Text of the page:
Non marxist socialist economists

weird question but, is there any recent (1960 - ) academic economists, with a phd and higher level of economic education, who just happen to be commies, and don't approach socialism from a clasical marxian economic perspective?, to be clear i'm talking about leftist theorists that just so happen to use vague, more or less wishy washy economic arguements for socialism, 90% of which they stole from marx himself, i'm talking about people with formal high western economic education, that found capitalist economic theories to be oppresive, and thus decided to theorise about the theoretical specific aspects of a hypothetical socialist macro economy, without adhering to orthodox marxism in itself, but just taking a bit of inspiration from marx, and developing an independent understanding of the economics of socialism, i'm talking about a full blown 3k or something pages manifesto with full on mathematical modelling, and variables and shit, is there anything like that?

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Thomas Picketty maybe? He isn't a socialist but he demonstrates how wealth inequality is basically irreversible without political intervention. Agrees with Marx on some points but in no way uses a Marxist analysis

There are lots of Sraffian "socialists" you can find.

1) There is no "marxian". There is only Marxist.
Whenever you see "marxian", it means "not Marxist, but pretending to" - which is what you want.

2) Communists by definition are Marxists. Consequently - no. It is an oxymoron.

R. D. Wolff - literally uses Marxist terminology, while actually using completely different definitions of words. Consequently, "marxian".

I have no idea how to determine that.

We don't actually have completely independent ideas. Most of the stuff had been suggested as far back as 19th century (if not earlier) - and repeatedly rehashed under different names. You can literally find refutations of the aforementioned RDWolff in Anti-Duhring, while his theories bear uncanny resemblance to the Technocratic ideas from 30s about managers ruling society.

No. AFAIK it's mostly bullshit.

He never suggested any "socialist society".

what i mean by "non marxian" is economist that don't use the clasical labour theory of value without modifying it, but nonetheless desire a socialist society, i'm talking about someone writting what else would replace the labour theory presented in capital, using more modern understandings of economics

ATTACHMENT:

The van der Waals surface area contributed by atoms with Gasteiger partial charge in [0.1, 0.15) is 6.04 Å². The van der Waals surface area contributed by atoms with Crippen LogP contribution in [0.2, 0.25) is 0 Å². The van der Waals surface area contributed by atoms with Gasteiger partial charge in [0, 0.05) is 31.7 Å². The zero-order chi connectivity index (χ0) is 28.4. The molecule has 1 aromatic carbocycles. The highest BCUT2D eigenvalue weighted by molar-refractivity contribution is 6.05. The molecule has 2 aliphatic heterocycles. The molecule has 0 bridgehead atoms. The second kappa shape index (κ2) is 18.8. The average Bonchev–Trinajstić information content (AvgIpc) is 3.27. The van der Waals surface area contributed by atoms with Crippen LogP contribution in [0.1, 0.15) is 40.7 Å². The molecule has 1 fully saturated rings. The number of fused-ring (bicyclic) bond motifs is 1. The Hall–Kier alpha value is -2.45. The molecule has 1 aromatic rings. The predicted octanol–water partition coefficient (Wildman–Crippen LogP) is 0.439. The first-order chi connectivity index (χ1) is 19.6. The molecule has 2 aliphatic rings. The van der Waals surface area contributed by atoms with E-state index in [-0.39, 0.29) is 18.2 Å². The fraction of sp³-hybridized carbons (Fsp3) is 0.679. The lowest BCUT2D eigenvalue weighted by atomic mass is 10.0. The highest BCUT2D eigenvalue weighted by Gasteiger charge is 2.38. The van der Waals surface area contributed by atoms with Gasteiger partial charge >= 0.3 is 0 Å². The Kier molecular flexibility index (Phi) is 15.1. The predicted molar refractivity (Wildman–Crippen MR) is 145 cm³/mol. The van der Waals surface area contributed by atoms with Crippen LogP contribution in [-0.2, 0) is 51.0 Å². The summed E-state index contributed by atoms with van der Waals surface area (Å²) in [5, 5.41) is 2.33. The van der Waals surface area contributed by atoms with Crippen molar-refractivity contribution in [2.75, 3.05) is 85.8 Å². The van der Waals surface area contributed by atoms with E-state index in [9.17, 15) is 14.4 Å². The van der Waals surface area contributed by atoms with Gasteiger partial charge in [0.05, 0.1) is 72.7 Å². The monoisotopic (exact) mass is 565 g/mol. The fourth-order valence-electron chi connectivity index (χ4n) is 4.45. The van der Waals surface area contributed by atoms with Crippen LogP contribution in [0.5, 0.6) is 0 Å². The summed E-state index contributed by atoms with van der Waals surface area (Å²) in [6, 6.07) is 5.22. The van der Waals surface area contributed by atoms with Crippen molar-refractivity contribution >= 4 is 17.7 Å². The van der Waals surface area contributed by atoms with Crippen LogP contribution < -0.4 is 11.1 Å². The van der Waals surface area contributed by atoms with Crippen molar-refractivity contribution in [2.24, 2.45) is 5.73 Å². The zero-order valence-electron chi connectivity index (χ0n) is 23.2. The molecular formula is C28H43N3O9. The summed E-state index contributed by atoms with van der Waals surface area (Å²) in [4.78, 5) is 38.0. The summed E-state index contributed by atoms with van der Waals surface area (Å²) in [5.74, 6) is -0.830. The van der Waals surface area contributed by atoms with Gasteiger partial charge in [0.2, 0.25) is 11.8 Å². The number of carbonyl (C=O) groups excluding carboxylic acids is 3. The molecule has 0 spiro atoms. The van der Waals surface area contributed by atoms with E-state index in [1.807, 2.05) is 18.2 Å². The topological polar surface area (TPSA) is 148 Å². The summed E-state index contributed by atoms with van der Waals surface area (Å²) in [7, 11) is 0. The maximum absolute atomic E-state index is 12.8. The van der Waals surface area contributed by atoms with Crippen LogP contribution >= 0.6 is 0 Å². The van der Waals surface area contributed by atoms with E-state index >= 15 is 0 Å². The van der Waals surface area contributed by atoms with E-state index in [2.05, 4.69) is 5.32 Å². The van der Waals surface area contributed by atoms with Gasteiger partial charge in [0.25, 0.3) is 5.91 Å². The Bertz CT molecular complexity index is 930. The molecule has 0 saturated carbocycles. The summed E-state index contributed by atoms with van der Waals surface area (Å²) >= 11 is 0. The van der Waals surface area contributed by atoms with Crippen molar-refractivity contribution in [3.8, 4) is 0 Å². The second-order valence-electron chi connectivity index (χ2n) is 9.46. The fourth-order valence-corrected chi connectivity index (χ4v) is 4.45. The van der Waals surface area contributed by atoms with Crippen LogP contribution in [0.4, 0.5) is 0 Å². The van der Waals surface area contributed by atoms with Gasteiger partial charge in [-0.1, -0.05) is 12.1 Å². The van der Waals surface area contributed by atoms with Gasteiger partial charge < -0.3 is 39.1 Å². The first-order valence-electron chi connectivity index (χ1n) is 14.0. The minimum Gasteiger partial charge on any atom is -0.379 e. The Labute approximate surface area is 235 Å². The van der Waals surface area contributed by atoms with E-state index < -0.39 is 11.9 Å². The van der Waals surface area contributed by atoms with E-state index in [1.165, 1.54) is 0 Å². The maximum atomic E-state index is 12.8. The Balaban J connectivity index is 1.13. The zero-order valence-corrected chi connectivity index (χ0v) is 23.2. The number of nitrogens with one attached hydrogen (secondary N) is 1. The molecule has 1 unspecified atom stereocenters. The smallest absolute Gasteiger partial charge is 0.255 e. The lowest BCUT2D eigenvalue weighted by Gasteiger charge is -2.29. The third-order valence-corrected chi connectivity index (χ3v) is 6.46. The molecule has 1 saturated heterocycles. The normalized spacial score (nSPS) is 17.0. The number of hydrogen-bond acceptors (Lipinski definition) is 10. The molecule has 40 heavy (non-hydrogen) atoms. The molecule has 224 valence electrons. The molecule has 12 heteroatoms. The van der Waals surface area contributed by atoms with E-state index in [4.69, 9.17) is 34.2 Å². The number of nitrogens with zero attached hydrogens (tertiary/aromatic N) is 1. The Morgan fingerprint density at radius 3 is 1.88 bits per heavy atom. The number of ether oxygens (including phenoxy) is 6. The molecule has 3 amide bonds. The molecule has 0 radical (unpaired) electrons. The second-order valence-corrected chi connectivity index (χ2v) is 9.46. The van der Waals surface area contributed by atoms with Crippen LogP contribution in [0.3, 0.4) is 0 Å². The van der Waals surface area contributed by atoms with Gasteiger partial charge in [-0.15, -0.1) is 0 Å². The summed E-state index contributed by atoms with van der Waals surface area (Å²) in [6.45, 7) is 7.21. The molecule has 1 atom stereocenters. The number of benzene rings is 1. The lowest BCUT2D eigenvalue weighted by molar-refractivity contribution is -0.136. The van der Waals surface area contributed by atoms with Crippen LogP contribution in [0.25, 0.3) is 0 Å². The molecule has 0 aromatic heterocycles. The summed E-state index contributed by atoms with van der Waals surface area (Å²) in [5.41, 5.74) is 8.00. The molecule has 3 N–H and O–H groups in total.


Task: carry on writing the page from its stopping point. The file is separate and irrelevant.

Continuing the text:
Which theorys? Underconsumptionism?

I don't think you will find any of the following fully satisfying, but here is what I got: Oskar Lange, Abba Lerner, Leontief is useful whether he intended that or not, and more to the left: Albert & Hahnel's Parecon (couldn't make sense of it)

Picketty doesn't propose some model of socialism.

Communism is older than Marx.
dead but an interesting figure.

keynes lmao

these two look like the thing i wanted, now the question is how good are they?, my quick search for opinions of them seems to indicate that they are a meme, is this true?

Some of Sraffas followers.

There's no way to write that much about the economy of a pretty much hypothetical model of society. You'll find a lot more about the analysis of capitalism - for instance, the .pdf attached is a book from an unorthodox (Marxian) economist, huge and with an emphasis on mathematical models as you mention. The preface says it's aimed at a postgraduate audience so it probably assumes you're acquainted with current economic theories, econometrics etc.

Anarcho-communists are not Marxists, yet, are most certainly communists.

lmk when they have any economic theory


I was referring to the "managers are the ones in charge" thing.

Not in the sense we are speaking about. Please read this post:

Is there some basis for this statement?

Hahnel is the economist, Albert is the popularizer. I read them a decade ago or so, so maybe I'm misremembering stuff, but I think they got a weird conception of how to get from the rough to the precise in the steps of their iterated planning procedure. That is, they seemed to assume a very tight correspondence between a sensible categorization of consumer products as satisfying similar needs, and a categorization of parts of the production process. So you want a particular thing, so information about your demand is added into a rough category, and occasionally in the end you won't get exactly the thing you want, but a very similar thing. Or so they believe. So resources and machinery are dedicated to corresponding rough categories, and then we make distinctions within these categories, and distinction within those, and get more precise, that's the idea at least. But for things that serve basically the same purpose for a consumer yet are produced in very different ways, this doesn't work. E. g. tables of basically the same form and size can be made of material using completely different processes. I also don't understand how the planning board is supposed to work with average unit prices of coarse categories without knowing in detail the composition of the pile of goods in a such a category.

t. insane trip poster using the royal we

Anwar Shaikh is your man. He has some lectures on youtube and a big, supposedly revolutionary book reworking all basic economics.

< I'm not going to read anything, I'm always right anyway

He's a Marxist

Piketty is just a keynesian; while his analysis is spot on he opts for a wealth tax instead of distributing the sources of capital…

IIRC Piketty had some stock/flow mix-ups in his analysis and Varoufakis wrote a rather negative review about his book.

< never went to Australia, India, Japan, or UK
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